Questioning teacher goals in professional development: do goals really make a difference?

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Questioning teacher goals in professional development: do goals really make a difference?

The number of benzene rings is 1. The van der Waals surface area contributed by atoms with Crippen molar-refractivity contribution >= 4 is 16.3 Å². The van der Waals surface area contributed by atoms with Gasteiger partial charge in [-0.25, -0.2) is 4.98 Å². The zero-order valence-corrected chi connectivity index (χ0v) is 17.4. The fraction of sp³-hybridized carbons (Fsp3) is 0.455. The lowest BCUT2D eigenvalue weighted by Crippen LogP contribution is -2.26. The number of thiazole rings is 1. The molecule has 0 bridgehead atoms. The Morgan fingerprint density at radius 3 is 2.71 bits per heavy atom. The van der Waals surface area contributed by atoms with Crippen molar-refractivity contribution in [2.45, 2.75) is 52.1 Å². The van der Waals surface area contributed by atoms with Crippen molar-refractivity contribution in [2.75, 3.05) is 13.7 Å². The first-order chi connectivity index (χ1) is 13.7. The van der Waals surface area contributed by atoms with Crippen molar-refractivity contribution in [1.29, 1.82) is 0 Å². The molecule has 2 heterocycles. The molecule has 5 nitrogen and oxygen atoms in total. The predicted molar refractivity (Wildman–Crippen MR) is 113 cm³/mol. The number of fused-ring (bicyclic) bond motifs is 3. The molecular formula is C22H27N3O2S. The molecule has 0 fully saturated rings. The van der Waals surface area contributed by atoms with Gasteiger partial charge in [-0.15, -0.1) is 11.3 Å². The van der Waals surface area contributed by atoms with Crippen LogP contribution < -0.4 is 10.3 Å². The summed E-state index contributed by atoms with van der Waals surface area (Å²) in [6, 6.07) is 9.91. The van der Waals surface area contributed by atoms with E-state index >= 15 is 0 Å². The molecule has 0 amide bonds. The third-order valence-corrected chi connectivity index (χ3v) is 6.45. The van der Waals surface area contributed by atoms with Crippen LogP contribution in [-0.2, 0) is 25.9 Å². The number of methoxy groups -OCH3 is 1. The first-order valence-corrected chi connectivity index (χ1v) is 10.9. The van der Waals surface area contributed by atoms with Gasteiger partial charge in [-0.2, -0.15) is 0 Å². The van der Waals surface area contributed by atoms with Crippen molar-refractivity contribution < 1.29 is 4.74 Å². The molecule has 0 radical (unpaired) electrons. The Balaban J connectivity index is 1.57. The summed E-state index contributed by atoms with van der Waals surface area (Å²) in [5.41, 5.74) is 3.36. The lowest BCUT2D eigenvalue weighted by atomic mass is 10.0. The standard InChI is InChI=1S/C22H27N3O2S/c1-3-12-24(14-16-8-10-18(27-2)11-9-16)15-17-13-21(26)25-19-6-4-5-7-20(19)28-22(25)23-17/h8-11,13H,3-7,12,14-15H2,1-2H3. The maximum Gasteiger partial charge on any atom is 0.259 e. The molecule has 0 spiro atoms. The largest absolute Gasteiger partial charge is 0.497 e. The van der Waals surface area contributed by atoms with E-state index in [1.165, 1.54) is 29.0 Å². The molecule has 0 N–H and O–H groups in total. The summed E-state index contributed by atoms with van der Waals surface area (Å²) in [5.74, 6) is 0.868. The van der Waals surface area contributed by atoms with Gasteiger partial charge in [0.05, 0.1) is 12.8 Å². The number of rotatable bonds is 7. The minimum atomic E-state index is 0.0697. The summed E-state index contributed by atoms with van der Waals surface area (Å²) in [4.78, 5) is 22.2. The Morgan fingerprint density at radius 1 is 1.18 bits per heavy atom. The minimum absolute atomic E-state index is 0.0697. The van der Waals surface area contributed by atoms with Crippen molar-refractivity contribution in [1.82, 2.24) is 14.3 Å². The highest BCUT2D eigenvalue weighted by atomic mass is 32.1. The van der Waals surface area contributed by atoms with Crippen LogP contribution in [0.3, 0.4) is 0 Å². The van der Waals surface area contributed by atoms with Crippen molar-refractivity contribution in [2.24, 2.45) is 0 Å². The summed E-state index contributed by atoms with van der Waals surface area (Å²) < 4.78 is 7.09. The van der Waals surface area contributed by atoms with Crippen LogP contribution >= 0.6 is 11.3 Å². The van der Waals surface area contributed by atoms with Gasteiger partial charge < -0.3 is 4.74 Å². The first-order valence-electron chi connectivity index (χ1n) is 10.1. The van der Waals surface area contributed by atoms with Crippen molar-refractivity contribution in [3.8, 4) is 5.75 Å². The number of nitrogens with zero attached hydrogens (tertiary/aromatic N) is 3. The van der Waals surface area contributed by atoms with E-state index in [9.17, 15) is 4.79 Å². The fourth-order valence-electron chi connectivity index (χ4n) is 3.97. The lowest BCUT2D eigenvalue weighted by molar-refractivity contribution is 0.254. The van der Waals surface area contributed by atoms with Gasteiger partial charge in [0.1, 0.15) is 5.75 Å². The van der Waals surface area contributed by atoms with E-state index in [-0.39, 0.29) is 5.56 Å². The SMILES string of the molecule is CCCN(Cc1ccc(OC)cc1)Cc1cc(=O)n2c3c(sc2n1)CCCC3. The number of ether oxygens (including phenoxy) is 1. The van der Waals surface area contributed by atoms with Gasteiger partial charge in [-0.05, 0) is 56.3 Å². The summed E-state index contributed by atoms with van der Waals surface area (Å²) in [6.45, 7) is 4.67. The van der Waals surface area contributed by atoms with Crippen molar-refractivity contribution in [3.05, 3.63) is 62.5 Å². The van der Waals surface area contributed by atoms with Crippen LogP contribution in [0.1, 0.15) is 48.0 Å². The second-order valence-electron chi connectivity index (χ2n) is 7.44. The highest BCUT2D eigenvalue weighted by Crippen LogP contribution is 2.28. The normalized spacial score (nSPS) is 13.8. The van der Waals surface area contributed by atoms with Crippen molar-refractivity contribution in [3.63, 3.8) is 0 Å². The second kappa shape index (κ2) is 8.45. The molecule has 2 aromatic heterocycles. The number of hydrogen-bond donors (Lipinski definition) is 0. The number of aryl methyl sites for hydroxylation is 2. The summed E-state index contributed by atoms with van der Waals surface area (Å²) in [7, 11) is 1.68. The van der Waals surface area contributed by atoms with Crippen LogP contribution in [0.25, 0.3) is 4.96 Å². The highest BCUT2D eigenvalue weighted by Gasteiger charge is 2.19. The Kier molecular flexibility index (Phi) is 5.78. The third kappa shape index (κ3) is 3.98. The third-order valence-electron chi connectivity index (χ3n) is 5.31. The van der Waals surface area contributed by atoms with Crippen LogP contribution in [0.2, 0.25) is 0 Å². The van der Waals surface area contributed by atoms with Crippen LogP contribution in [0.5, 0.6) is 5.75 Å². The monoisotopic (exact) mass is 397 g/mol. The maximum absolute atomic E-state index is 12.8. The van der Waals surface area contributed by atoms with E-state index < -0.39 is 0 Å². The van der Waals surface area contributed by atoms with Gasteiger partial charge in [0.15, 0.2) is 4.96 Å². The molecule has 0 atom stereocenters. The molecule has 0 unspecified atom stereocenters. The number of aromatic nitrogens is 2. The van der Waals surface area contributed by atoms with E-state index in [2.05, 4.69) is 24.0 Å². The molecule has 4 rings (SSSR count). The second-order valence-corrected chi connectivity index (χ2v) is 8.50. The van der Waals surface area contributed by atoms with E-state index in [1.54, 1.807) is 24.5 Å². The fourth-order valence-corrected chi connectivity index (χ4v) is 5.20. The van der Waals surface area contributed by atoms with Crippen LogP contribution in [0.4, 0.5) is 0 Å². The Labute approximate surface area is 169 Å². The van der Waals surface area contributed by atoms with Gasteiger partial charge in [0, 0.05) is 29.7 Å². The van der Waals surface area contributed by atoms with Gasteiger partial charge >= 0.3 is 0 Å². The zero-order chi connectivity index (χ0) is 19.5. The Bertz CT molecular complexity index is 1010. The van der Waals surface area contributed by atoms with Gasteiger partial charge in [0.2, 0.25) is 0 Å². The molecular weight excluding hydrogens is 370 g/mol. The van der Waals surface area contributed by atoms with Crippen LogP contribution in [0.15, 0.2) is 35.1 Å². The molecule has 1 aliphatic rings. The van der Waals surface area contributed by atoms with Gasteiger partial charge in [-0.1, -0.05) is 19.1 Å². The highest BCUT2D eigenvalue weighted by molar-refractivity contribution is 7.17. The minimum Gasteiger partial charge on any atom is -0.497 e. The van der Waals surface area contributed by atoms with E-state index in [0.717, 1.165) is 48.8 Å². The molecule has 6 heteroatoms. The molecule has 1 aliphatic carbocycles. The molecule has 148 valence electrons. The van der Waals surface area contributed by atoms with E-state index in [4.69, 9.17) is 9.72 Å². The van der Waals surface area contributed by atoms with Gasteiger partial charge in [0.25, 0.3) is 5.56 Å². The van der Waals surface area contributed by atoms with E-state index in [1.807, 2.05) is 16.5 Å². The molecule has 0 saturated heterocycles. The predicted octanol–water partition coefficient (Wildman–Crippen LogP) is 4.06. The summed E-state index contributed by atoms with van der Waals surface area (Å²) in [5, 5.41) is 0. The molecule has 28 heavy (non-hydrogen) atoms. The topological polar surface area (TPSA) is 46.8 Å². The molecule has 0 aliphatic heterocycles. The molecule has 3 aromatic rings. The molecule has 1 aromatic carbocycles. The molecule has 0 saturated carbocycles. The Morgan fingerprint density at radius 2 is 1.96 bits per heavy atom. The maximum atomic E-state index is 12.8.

Questioning Teacher Goals in Professional Development: Do GoalsReally Make A Difference? Chandra Hawley Orrill, Sandra Geisler, Rachael Brown, Victor Brunaud-VegaUniversity of Georgia, Learning and Performance Support Lab,611 Aderhold Hall, Athens, GA 30602Email:,,, Abstract: This study reports empirical evidence on a common principle of effective professional development dealing with teachers’ involvement in their own learning. The dataused were collected during a five-day mathematics institute involving 51 teachers in gradesthree through eight. Questions of how participants’ goals influence their satisfaction, perceptions, and learning were examined. Surprisingly, the alignment of the participants’goals with the institute’s goals did not effect satisfaction, perceptions, or learning. Background Teachers play a critical role in student achievement (e.g., Hill, Rowan, & Ball, 2005). Because of issues with achievement, a variety of reform efforts aim to change and rebuild the way teachers think aboutteaching and learning (e.g., NPEAT, 2000). As a result, a variety of lists of principles on effective professionaldevelopment (PD) have emerged. The sources of these lists and the foundations from which they are derivedvary (Guskey, 2003). In general, there is a strong lack of data about teacher learning (Fishman & Davis, 2006)leaving the list developers to rely on best practices in the development of these lists of principles.One common principle of effective PD focuses on teachers’ involvement in their own learning.Specifically, teachers should be involved in the identification of their own learning needs, the learningopportunity and the PD process to be used (Guskey, 2003; Hawley & Valli, 1999; NPEAT, 2000). Selecting andcommitting to professional development goals is considered a key motivator; it drives learners’ choices, their attention and their resulting opportunity to learn (Pintrich & Schunk, 1996). To explore the role of teacher involvement, this study attempts to determine how teacher’s personal goals as they aligned to the statedworkshop goals affected their satisfaction with, perceived usefulness of, and measurable learning from amandatory PD experience in which they were not able to help shape the goals. Methods The PD program was designed to improve K-8 mathematics teaching in one rural district working toimplement the state’s new mathematics standards. The developers’ goals for the project included: increasingmathematical content knowledge for teaching, building a shared vision of standards-based practice, introducinginvestigations-based teaching strategies, and integrating manipulatives to support mathematical learning.   The data were collected from 51 third through eighth grade teachers during the five-day mathematicsinstitute held immediately prior to the 2007 school year. The research questions of interest were:1. How do participants’ alignment with workshop goals influence their satisfaction with a PD experience?2. How do participants’ alignment with workshop goals influence their perceptions of the usefulness of aPD experience?3. How do participants’ alignment with workshop goals influence their performance on an assessmentafter a PD experience?Surveys and an assessment of teacher mathematical knowledge for teaching (Ball, 2003) wereadministered both as pre and post-workshop measures. The pre-survey included the question, “What are your  personal goals for this summer institute?” Given that the teachers received little prior information about thesummer institute, their stated goals likely identified what they valued. The responses were coded to indicatewhether each teacher’s goals were aligned to one or more of the stated institute goals. Unclear or blank responses were labeled “Ambiguous”. We found that 24 teachers listed goals aligned to the institute goals; 12teachers listed goals did not align to the goals; and 15 teachers listed goals were Ambiguous.   To determine participants’ satisfaction with and their perceptions of usefulness of the PD, weconsidered six Likert-scale questions. Each question asked teachers to rank whether they strongly disagree,disagree, agree and strongly agree. We converted these scores to numeric ratings of 1 to 4. We then ran acrosstabs analysis between each question and the three groups. A Pearson chi-square statistic was calculated todetermine whether there was any significant difference between the three goal-alignment groups.As a measure of the institute’s impact on teacher learning, we relied on matched forms of the algebrasubtests of the Learning Mathematics for Teaching (LMT; SII/LMT, 2004) assessment for each grade band (3-5and 6-8). The assessments, given at the beginning and end of the institute, were scored using the  z -score  conversion tables provided by the test developers and changes in mean  z -score was considered significant incases where  z   ≥ 0.3. Findings Analysis of the correlation between the teacher satisfaction scores on three Likert-scale questions andthe three goal-alignment groups showed that there was no significant difference at the 0.05 confidence level between the groups.Teacher perception of the usefulness of the PD experience was determined from three different Likert-scale questions. But, as with the satisfaction scores, the analysis of the perception scores showed no significantdifference at the 0.05 confidence level between the three groups.Teacher learning was determined by considering the mean gain scores on the LMT. While the ANOVAanalysis showed no significant difference between groups at the 0.05 confidence level, each of the groups didexperience significant growth when considering the LMT gain scores. In our sample, the Ambiguous groupshowing the most growth (  z =1.072); the Aligned group showed the middle amount of growth (  z =1.023); and the Not Aligned group had the least growth (  z =0.836) between the pre and posttest administration. Discussion In this study we examined the impact of teachers’ personal goals on their satisfaction with and perceptions of PD. We also considered the impact of these goals on their mathematical knowledge for teachingdevelopment. Based on the principles for effective PD, we expected those teachers whose goals met at least oneof the institute goals to show higher levels of satisfaction and demonstrate higher levels of learning.Surprisingly, our study found that all of the teachers showed significant gains in their knowledge; however thosein the Ambiguous group showed the most growth, but only slightly more than the Aligned group. Teachers’satisfaction with and perceptions of usefulness of their PD experience were not significantly different regardlessof whether their personal goals aligned to those of the PD.This raises questions about the importance of teachers’ involvement in their PD experiences. Contraryto the prevailing consensus, suggesting that teachers need to set their own learning goals (e.g., Hill, 2004), our data suggested that teacher alignment with the goals of the workshop was not an essential characteristic. Thus,involvement as developers in the PD effort may not be critical for participating teachers’ success in the PD. Inthis particular study, the PD could be considered “successful” even in the cases where the teachers’ goals werenot aligned with the institute goals. References Ball, D. (2003). What mathematical knowledge is needed for teaching mathematics? Secretary’s Summit on Mathematics , U.S. Department of Education, February 6, 2003; Washington, D.C.Fishman, B. & Davis, E. (2006). Teacher learning research and the learning sciences. In R. K. Sawyer (Ed.), TheCambridge handbook of the learning sciences, (pp. 535-550). Cambridge: Cambridge University Press.Guskey, T. R. (2003). Analyzing lists of the characteristics of effective professional development to promotevisionary leadership.  NASSP Bulletin , 87(637), 4-20.Hawley, W. D., & Valli, L. (1999). The Essentials of Effective Professional Development: A New Consensus.In L. Darling-Hammond & G. Sykes (Eds.), Teaching as the learning profession . San Francisco:Jossey-Bass.Hill, H.C. (2004). Professional development standards and practices in elementary school mathematics.  Elementary School Journal, 104 (3), 215-231.Hill, H.C., Rowan, B., & Ball, D.L. (2004). Effects of teachers’ mathematical knowledge for teaching on studentachievement. Ann Arbor: University of Michigan. NPEAT (National Partnership for Excellence and Accountability in Teaching) (2000).  Revisioning professionaldevelopment: What learner-centered professional development looks like . Oxford, OH: Author.Pintrich, P. R., & Schunk, D. H. (1996).  Motivation in education: theory, research, and applications .Englewood Cliffs, N.J.: Merrill.SII/LMT (Study of Instructional Improvement/Learning Mathematics for Teaching) (2004).  Learningmathematics for teaching . Ann Arbor, MI: Consortium for Policy Research in Education. Acknowledgments The work reported here was supported, in part, by Georgia’s Teacher Quality Higher Education program. Theopinions expressed here are those of the authors and do not necessarily reflect those of the funding agency. Theresearchers wish to thank the participants and Dorothy White, Natasha Brewley-Corbin, Eileen Murray, andSusan Sexton for their assistance in the data collection effort.